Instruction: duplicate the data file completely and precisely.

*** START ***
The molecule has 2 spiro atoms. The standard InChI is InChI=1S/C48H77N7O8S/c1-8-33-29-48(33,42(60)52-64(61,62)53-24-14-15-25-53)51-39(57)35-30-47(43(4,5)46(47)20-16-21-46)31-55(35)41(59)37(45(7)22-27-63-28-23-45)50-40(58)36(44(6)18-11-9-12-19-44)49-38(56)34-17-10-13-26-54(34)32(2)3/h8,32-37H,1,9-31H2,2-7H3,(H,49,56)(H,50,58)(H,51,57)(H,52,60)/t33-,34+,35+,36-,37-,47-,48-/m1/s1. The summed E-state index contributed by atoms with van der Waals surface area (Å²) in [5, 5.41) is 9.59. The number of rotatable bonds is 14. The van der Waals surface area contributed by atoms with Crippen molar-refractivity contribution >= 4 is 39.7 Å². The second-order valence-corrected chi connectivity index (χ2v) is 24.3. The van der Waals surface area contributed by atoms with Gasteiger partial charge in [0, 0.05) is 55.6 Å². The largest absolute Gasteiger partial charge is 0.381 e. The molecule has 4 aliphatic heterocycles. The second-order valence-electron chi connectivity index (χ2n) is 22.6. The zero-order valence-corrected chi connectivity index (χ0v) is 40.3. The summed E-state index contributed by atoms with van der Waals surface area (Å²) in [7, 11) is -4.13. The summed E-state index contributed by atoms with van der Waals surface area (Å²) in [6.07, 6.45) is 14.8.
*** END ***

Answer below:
The molecule has 2 spiro atoms. The standard InChI is InChI=1S/C48H77N7O8S/c1-8-33-29-48(33,42(60)52-64(61,62)53-24-14-15-25-53)51-39(57)35-30-47(43(4,5)46(47)20-16-21-46)31-55(35)41(59)37(45(7)22-27-63-28-23-45)50-40(58)36(44(6)18-11-9-12-19-44)49-38(56)34-17-10-13-26-54(34)32(2)3/h8,32-37H,1,9-31H2,2-7H3,(H,49,56)(H,50,58)(H,51,57)(H,52,60)/t33-,34+,35+,36-,37-,47-,48-/m1/s1. The summed E-state index contributed by atoms with van der Waals surface area (Å²) in [5, 5.41) is 9.59. The number of rotatable bonds is 14. The van der Waals surface area contributed by atoms with Crippen molar-refractivity contribution >= 4 is 39.7 Å². The second-order valence-corrected chi connectivity index (χ2v) is 24.3. The van der Waals surface area contributed by atoms with Gasteiger partial charge in [0, 0.05) is 55.6 Å². The largest absolute Gasteiger partial charge is 0.381 e. The molecule has 4 aliphatic heterocycles. The second-order valence-electron chi connectivity index (χ2n) is 22.6. The zero-order valence-corrected chi connectivity index (χ0v) is 40.3. The summed E-state index contributed by atoms with van der Waals surface area (Å²) in [7, 11) is -4.13. The summed E-state index contributed by atoms with van der Waals surface area (Å²) in [6.07, 6.45) is 14.8.